Here's the top 15 areas, from the least to the most expensive. Prices given are the average cost of property in the area, per square metre (according to immobilienscout24).
This is where the Alpine Ski World Cup traditionally begins, at the end of October. Its population of around 3,450 is vastly outnumbered by tourists, of which 15,000 can be accommodated. It has 39 ski lifts, taking you to an elevation of 3,250 metres.
Obertauern, Salzburg state
Obertauern lies in the Radstädter Tauern mountains, between 1,630 and 2,526 metres above sea level. The community is separated into the two municipalities of Untertauern (Pongau) and Tweng (Lungau). It’s one of the most popular destinations for winter sports in Austria.
Flachau, Salzburg state
Flachau is home to alpine skier Hermann Maier, a four-time World Cup winner and Olympic gold medalist. Its numerous skiing facilities are part of the Ski Amade network of ski areas, one of the largest in Europe.
This includes the village of Alpbach, as well as Reith, Inneralpbach and the Wildschönau valley. Alpbach is known as the most beautiful village in Austria, dotted with traditional timber-clad chalets. It’s also the venue for the Alpbach European Forum, an annual two-week conference of leading figures from the worlds of science, business, the arts, and politics.
This former mining town is now a popular tourist destination for winter sports. It has held various skiing competitions, including the Alpine World Ski Championships in 1982 and 2013. The local peak for winter sports is the Planai.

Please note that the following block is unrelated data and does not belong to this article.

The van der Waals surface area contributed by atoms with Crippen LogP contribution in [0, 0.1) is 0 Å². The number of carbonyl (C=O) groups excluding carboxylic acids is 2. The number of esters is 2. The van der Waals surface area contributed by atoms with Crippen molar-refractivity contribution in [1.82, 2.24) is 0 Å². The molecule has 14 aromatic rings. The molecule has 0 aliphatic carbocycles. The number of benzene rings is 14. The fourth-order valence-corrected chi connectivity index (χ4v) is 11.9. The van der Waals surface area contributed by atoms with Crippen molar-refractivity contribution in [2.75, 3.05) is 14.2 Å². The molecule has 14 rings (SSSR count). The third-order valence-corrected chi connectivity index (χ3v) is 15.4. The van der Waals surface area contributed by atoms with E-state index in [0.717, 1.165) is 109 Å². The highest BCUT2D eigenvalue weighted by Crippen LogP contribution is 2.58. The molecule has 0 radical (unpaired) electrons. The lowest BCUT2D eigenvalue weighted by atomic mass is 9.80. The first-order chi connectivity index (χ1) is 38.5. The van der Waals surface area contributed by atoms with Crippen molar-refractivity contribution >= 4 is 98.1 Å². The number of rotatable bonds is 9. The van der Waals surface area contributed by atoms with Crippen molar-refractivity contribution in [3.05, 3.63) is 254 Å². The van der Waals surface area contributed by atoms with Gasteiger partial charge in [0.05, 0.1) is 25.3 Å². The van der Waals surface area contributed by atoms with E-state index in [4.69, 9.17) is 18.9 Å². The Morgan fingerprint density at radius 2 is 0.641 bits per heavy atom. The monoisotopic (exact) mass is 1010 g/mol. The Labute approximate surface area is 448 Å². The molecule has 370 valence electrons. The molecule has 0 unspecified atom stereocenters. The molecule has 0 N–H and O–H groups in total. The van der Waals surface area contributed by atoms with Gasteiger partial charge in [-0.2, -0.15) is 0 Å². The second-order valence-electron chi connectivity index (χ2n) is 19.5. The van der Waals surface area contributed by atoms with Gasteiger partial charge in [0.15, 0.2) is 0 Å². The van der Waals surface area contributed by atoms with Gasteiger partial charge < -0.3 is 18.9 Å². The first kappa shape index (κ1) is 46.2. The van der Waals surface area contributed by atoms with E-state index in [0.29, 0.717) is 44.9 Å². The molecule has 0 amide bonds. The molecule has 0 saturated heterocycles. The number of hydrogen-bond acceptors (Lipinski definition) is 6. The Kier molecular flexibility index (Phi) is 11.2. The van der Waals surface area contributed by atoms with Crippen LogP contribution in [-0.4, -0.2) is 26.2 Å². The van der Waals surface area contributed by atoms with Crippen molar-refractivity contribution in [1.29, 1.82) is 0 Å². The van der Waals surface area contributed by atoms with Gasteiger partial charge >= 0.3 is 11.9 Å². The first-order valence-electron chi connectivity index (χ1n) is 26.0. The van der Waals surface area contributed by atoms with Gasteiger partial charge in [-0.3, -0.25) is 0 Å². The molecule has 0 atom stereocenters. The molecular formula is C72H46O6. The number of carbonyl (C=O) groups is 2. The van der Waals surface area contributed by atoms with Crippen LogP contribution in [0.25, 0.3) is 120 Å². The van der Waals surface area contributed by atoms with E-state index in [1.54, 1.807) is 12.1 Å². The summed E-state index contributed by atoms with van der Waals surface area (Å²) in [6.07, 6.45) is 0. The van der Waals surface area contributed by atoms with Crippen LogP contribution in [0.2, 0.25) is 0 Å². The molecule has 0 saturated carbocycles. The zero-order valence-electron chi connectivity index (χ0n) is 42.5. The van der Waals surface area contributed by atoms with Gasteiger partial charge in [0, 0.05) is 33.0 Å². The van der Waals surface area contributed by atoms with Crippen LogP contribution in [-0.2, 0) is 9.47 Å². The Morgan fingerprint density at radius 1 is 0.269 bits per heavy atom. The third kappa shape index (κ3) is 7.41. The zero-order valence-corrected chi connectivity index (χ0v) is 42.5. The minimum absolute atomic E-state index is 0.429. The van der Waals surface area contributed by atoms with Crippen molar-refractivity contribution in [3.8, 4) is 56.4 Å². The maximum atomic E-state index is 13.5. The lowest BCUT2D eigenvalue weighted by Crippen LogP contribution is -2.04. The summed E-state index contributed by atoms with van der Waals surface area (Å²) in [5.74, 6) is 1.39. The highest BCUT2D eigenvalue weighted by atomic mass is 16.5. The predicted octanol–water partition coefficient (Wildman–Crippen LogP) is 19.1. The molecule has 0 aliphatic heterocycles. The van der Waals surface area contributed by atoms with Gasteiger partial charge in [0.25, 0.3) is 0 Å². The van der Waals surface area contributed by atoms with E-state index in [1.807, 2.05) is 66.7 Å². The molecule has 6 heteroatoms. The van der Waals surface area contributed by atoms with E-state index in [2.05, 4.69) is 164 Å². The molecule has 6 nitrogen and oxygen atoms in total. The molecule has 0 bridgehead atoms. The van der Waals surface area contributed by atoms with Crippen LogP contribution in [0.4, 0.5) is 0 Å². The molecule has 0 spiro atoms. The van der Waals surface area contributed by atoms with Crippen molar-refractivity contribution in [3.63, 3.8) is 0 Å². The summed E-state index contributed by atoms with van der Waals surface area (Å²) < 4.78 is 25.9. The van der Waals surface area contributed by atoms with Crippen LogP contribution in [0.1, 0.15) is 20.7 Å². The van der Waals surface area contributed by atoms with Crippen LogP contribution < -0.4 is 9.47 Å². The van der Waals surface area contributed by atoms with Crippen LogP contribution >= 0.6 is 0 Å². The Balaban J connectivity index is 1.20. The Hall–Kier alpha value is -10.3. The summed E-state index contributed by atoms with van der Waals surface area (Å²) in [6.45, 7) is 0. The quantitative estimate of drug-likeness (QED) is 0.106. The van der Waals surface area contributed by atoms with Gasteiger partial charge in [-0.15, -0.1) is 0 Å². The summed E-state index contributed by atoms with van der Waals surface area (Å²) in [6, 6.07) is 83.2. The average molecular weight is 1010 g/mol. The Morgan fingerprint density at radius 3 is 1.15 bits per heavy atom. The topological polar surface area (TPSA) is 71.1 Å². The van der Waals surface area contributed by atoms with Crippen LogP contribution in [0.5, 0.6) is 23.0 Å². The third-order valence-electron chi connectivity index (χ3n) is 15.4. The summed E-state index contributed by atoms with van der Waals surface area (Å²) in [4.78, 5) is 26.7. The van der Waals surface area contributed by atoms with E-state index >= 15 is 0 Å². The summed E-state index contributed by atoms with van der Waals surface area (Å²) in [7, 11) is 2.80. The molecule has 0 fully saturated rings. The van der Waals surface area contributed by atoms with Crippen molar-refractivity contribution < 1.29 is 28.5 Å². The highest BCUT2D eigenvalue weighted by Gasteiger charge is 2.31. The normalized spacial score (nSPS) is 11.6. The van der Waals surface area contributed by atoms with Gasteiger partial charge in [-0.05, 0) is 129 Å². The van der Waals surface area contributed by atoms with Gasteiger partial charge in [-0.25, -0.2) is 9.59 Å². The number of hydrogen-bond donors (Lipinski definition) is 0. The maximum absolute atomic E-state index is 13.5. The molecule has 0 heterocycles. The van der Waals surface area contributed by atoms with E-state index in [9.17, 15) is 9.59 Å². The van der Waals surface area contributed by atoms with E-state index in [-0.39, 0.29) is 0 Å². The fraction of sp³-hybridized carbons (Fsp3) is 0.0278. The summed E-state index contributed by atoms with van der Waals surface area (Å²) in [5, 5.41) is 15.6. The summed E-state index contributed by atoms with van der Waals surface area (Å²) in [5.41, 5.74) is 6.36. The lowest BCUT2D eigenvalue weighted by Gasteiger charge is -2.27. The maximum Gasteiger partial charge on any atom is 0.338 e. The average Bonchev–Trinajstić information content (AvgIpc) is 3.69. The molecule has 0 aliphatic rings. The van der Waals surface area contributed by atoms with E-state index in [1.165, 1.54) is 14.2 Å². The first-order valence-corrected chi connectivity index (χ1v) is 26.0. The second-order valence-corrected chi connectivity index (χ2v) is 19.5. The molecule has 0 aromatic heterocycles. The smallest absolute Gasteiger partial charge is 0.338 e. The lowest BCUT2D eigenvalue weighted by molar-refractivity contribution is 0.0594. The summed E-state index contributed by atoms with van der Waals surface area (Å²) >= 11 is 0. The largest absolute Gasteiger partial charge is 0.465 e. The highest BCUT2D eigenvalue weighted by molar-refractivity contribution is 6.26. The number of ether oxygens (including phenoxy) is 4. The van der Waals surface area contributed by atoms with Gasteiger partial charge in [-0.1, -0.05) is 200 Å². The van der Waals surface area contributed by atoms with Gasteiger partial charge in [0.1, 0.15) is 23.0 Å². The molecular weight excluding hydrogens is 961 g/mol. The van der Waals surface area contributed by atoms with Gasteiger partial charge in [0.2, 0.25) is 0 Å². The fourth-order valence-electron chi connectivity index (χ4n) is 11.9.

Zell am See/Kaprun, Salzburg state
This vast ski area is well known for its glacier, the Kitzsteinhorn. In 2000 the Kaprun funicular railway caught fire in a tunnel, and 155 skiers lost their lives. On the Kitzsteinhorn glacier you can ski and snowboard on snow-covered slopes for ten months of the year.
Zillertal Arena, Tyrol
The largest ski area in the Zillertal valley, extending from the village Zell im Zillertal via Gerlos to Wald-Königsleiten and Krimml-Hochkrimml. It has 143 kilometres of piste and 52 lifts that can transport 85,000 people every hour.
Brixental – Wilder Kaiser, Tyrol
One of the largest and most modern ski resorts in the world, located in in the northern Kitzbühel Alps. Nine villages provide direct access to more than 284 kilometres of ski runs.
Saalbach – Hinterglemm, Salzburg state
A ‘ski-circus’ links these two villages, with lifts and runs on both sides of the valley. At the eastern end is a long-standing link to Leogang, in the next valley, and above Hinterglemm is a new link with Fieberbrunn.
Silvretta Montafon, Vorarlberg
This award-winning ski area features Black Scorpions (extremely steep slopes) and 37 cableways and lifts as well as 141 kilometres of prepared pistes.
Something of an insider tip among ski resorts in Austria. It has only 16 lifts, but has good snow coverage in the winter and two peaks. The border between Carinthia and Salzburgerland runs through the centre of town.
Famous for the Hahnenkamm, the scariest downhill race on the World Cup circuit. Each January the world’s finest skiers gather in this beautiful medieval town to compete on Der Streif, the name of the actual race course on the Hahnenkamm mountain. The best snow is usually in the last week of January and in February.
St. Anton, Tyrol
Rated among the top five resorts in the Alps, St. Anton is located in Austria’s Arlberg region, one of Europe’s snowiest areas. It has 340km of pistes, 200km of off-piste itineraries and over 55km² of challenging off-piste terrain.
Princess Diana used to ski here and other past visitors include the Jordanian royal family, the Dutch royal family and Monaco’s Princess Caroline. It shares its ski area with the smaller village of Zürs and Warth-Schröcken and is reliably snowy.
Known for its quality pistes and its vibrant nightlife. Ischgl’s famous start- and end-of-season Top of the Mountain concerts attract an A-list of international stars. This season opened with a concert from German band PUR and will close with Italian superstar Zucchero.